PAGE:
Having gone through the disappointment before, he was concerned the pandemic might once again scupper his chance of a first foray in to international football.
“There was lots of blockages because of COVID. I never thought I’d get the opportunity, just because I’m on the other side of the world, and they might just give the players in Wales or England the chance but they were really, really keen.”
After a lot of work behind the scenes on both sides of the world, Snook soon found himself touching down in the UK.
“Obviously at first, it was pretty nerve-racking, but as soon as I got here everything cooled down, the lads I met there were really supportive, really made me feel part of the team straight away.”
The warm welcome helped him settle quickly, and ensured he was ready to hit the ground running when called upon.
“The first game, I came on after 60 minutes, as the coach wanted me to see how the game was in the first half before getting me on, but it was brilliant. The adrenaline rush you have when you’re playing is just amazing.
“For the second game, when the coach came to the team with the starting line-up and I saw my name up top, I was just really, really excited to play and show them what I can do. Grabbing a goal was the best feeling ever!”
“The game wasn’t live streamed unfortunately, so I was on the team bus after the game on the way to Birmingham Airport and my brother texted me to ask ‘how’dya go?’ And when I told him I scored, his reaction was crazy. Really proud as a family and friends and stuff back home. It was a really good feeling.”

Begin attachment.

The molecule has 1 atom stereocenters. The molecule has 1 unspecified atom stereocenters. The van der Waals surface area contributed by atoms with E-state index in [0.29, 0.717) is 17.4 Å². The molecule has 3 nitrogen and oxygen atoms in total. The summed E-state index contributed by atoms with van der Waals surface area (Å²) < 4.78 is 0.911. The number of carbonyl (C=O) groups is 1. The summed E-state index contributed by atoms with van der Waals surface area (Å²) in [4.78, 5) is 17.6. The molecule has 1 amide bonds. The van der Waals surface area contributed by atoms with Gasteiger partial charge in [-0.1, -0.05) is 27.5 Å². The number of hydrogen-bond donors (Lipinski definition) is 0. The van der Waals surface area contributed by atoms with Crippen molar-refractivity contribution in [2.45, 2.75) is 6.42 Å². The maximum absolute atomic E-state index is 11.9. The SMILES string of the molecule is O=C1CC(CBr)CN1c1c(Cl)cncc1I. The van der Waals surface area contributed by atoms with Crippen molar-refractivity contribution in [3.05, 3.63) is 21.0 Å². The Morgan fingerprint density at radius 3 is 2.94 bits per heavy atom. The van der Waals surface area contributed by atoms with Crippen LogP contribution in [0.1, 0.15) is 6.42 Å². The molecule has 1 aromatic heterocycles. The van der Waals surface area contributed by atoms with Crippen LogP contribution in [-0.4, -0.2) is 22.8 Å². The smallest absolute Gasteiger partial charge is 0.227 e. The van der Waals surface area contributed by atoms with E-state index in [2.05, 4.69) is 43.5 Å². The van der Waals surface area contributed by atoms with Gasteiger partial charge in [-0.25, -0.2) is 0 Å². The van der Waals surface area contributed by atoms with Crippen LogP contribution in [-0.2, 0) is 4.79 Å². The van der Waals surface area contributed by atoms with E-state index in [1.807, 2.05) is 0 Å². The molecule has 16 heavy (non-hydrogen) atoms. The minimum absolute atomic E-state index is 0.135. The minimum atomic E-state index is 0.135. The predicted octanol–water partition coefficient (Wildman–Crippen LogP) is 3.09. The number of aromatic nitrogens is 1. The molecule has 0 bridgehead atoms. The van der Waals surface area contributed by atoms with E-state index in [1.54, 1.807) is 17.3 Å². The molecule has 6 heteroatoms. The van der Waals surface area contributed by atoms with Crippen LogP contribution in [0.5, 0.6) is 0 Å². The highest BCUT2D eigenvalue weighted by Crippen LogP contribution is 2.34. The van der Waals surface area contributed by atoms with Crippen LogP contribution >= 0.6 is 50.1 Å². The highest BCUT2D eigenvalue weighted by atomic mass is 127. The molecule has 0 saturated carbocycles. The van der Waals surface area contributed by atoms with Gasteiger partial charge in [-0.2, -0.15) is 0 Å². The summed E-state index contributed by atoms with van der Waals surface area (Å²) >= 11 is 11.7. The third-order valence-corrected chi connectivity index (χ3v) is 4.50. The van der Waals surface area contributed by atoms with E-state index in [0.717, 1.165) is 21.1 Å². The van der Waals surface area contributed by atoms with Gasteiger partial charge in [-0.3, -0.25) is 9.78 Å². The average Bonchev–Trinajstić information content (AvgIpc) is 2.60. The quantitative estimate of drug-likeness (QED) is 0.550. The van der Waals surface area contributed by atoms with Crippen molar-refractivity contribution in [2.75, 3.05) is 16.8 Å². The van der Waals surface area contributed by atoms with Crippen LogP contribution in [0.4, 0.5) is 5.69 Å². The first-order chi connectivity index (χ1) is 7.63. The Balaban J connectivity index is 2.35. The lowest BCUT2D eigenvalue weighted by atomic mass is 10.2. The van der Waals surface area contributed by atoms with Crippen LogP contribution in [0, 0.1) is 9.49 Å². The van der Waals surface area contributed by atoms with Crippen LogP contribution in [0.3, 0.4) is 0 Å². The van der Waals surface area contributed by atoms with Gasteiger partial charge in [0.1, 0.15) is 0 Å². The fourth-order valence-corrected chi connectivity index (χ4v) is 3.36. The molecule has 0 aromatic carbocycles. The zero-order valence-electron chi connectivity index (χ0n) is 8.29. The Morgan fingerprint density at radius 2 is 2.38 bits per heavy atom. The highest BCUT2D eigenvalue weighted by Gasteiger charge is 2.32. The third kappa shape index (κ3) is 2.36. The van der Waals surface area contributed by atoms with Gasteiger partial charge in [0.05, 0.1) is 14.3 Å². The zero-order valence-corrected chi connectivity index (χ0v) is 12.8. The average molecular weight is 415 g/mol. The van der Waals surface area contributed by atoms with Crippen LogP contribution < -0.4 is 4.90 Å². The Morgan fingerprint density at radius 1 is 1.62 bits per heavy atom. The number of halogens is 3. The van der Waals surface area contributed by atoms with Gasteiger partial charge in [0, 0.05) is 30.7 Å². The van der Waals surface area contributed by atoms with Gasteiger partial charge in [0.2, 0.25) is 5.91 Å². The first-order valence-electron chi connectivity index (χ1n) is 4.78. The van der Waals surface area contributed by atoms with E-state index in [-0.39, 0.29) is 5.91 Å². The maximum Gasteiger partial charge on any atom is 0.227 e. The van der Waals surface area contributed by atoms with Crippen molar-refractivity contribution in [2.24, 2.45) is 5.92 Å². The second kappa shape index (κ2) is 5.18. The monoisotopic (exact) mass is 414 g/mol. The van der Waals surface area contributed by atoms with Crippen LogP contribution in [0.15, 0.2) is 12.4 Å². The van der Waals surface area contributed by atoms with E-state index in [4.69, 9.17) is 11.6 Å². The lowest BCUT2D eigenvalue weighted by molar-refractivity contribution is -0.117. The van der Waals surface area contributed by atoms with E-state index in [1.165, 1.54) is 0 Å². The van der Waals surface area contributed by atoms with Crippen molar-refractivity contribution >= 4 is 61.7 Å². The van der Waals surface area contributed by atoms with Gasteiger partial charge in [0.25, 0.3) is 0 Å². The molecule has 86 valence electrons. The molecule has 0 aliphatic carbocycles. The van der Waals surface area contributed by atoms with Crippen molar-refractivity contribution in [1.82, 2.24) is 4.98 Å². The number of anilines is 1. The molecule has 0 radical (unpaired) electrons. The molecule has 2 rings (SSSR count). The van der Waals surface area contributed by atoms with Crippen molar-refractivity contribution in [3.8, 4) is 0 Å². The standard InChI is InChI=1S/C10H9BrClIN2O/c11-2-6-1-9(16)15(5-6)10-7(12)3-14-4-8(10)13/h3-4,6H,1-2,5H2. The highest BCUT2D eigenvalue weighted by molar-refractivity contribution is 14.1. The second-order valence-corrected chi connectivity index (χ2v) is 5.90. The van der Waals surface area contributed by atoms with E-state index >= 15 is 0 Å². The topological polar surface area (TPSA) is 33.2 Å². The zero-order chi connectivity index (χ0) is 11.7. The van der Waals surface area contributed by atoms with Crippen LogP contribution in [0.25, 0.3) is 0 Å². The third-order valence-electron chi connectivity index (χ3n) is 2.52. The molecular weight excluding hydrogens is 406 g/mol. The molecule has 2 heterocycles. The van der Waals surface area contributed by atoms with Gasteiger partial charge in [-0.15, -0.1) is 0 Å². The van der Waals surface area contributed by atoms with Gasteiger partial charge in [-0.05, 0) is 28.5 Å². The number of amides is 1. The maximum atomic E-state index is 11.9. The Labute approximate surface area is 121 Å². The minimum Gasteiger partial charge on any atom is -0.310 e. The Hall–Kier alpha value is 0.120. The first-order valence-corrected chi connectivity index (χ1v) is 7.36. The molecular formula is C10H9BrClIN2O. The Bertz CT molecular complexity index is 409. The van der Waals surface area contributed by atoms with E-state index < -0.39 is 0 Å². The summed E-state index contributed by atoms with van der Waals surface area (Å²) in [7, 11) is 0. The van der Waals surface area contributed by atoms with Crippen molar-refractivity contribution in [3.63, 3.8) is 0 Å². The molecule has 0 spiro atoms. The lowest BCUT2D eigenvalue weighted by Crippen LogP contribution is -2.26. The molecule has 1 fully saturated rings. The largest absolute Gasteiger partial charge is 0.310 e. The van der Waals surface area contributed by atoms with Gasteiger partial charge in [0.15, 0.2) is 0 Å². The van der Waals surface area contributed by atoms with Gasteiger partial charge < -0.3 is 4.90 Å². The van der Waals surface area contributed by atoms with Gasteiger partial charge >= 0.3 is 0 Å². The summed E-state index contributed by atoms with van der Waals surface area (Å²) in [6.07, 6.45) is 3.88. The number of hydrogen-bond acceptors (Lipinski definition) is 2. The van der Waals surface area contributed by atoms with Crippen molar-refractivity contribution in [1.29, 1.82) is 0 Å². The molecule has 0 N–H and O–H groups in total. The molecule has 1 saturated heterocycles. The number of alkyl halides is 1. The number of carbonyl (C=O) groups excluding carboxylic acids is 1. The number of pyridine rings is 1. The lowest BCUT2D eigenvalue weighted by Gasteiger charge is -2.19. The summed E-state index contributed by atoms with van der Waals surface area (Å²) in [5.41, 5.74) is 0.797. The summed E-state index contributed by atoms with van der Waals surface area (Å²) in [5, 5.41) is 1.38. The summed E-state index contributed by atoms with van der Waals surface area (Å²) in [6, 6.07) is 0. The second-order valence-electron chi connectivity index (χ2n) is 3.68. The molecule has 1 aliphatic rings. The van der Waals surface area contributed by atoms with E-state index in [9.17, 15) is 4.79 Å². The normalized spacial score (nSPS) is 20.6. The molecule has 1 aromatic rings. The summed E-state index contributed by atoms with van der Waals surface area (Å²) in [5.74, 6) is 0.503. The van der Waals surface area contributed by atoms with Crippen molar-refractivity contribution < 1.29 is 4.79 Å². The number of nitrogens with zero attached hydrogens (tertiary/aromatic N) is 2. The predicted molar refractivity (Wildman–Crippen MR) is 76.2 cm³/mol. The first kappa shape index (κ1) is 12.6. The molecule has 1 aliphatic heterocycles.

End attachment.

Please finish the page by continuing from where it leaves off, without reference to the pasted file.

It wasn’t just the Snook family eagerly awaiting news.
Steven McGarry’s network of contacts in his homeland were quick to pick up the phone and let the Glory coach know how their man had performed.
“I knew a couple of people at the game and heard that he’d done well, that he was always a threat on the shoulder and in behind.
“He’s done himself justice in terms of his performance… if he can go and show some of those good attributes I’ve spoken about at that level it’ll definitely put him in good stead.”
Following his maiden International experience, Snook has remained in the UK and is currently training with an EFL club in a bid to remain fit ahead of the next group of Wales games.
Should he continue to improve and impress, McGarry feels the Glory offers the perfect pathway for him to make the step up to first team football when the time is right.
“There’s a pathway. There’s a pathway for any young WA footballer at the moment. We had 10,11 players play in the Asian Champions League and A-League last year, which is pretty unheard of. I think it shows Richie is willing to give young players an opportunity.
“Like all young players, their form fluctuates. There’s still parts of Toby’s game that he needs to work on, but at the same time, he has some real assets. He’s quick, he can score goals, different types of goals, he becomes a real threat any time he’s in the front third.
“The kids who have come in and done well, your Josh Rawlins, your Ciaran Bramwell, your Callum Timmins and your Luka Bodnars, they’ve had that opportunity because Richie is not afraid to put them in there, but because they’ve earned the right as well.
“For any young kid, it sends a signal, to a Toby or whoever it might be, in the top level of a senior academy… they’re not too far away.”
Getting his chance to show the world what he can do on the international stage has certainly given Snook the motivation and drive to make his dreams of becoming a professional a reality.
“It’s definitely made me think this is something I really want to seriously pursue and give it my best shot.”